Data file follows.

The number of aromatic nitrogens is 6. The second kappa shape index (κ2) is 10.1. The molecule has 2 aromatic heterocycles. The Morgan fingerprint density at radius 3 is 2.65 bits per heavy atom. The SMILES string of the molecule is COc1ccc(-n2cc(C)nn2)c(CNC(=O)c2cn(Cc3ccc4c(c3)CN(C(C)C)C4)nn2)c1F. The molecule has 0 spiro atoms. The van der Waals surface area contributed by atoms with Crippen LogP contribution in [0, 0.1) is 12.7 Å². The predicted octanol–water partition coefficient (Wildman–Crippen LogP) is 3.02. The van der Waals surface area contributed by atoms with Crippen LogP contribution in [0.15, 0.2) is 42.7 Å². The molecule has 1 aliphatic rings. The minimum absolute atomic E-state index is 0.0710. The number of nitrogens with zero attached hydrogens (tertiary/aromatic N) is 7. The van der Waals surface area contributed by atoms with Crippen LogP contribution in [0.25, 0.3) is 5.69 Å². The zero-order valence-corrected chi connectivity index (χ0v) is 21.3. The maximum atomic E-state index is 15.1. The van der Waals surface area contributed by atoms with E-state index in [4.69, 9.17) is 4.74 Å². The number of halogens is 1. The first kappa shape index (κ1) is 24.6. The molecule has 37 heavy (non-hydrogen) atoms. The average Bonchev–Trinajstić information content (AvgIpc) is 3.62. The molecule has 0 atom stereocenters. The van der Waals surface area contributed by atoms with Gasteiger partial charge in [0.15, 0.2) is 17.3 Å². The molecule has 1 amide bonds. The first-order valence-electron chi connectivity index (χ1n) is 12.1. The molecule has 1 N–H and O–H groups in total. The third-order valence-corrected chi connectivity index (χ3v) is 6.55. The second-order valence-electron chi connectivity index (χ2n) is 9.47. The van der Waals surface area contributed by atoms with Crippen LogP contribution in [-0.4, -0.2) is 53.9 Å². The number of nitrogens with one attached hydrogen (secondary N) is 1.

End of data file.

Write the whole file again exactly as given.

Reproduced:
The number of aromatic nitrogens is 6. The second kappa shape index (κ2) is 10.1. The molecule has 2 aromatic heterocycles. The Morgan fingerprint density at radius 3 is 2.65 bits per heavy atom. The SMILES string of the molecule is COc1ccc(-n2cc(C)nn2)c(CNC(=O)c2cn(Cc3ccc4c(c3)CN(C(C)C)C4)nn2)c1F. The molecule has 0 spiro atoms. The van der Waals surface area contributed by atoms with Crippen LogP contribution in [0, 0.1) is 12.7 Å². The predicted octanol–water partition coefficient (Wildman–Crippen LogP) is 3.02. The van der Waals surface area contributed by atoms with Crippen LogP contribution in [0.15, 0.2) is 42.7 Å². The molecule has 1 aliphatic rings. The minimum absolute atomic E-state index is 0.0710. The number of nitrogens with zero attached hydrogens (tertiary/aromatic N) is 7. The van der Waals surface area contributed by atoms with Crippen LogP contribution in [0.25, 0.3) is 5.69 Å². The zero-order valence-corrected chi connectivity index (χ0v) is 21.3. The maximum atomic E-state index is 15.1. The van der Waals surface area contributed by atoms with E-state index in [4.69, 9.17) is 4.74 Å². The number of halogens is 1. The first kappa shape index (κ1) is 24.6. The molecule has 37 heavy (non-hydrogen) atoms. The average Bonchev–Trinajstić information content (AvgIpc) is 3.62. The molecule has 0 atom stereocenters. The van der Waals surface area contributed by atoms with Gasteiger partial charge in [0.15, 0.2) is 17.3 Å². The molecule has 1 amide bonds. The first-order valence-electron chi connectivity index (χ1n) is 12.1. The molecule has 1 N–H and O–H groups in total. The third-order valence-corrected chi connectivity index (χ3v) is 6.55. The second-order valence-electron chi connectivity index (χ2n) is 9.47. The van der Waals surface area contributed by atoms with Crippen LogP contribution in [-0.4, -0.2) is 53.9 Å². The number of nitrogens with one attached hydrogen (secondary N) is 1.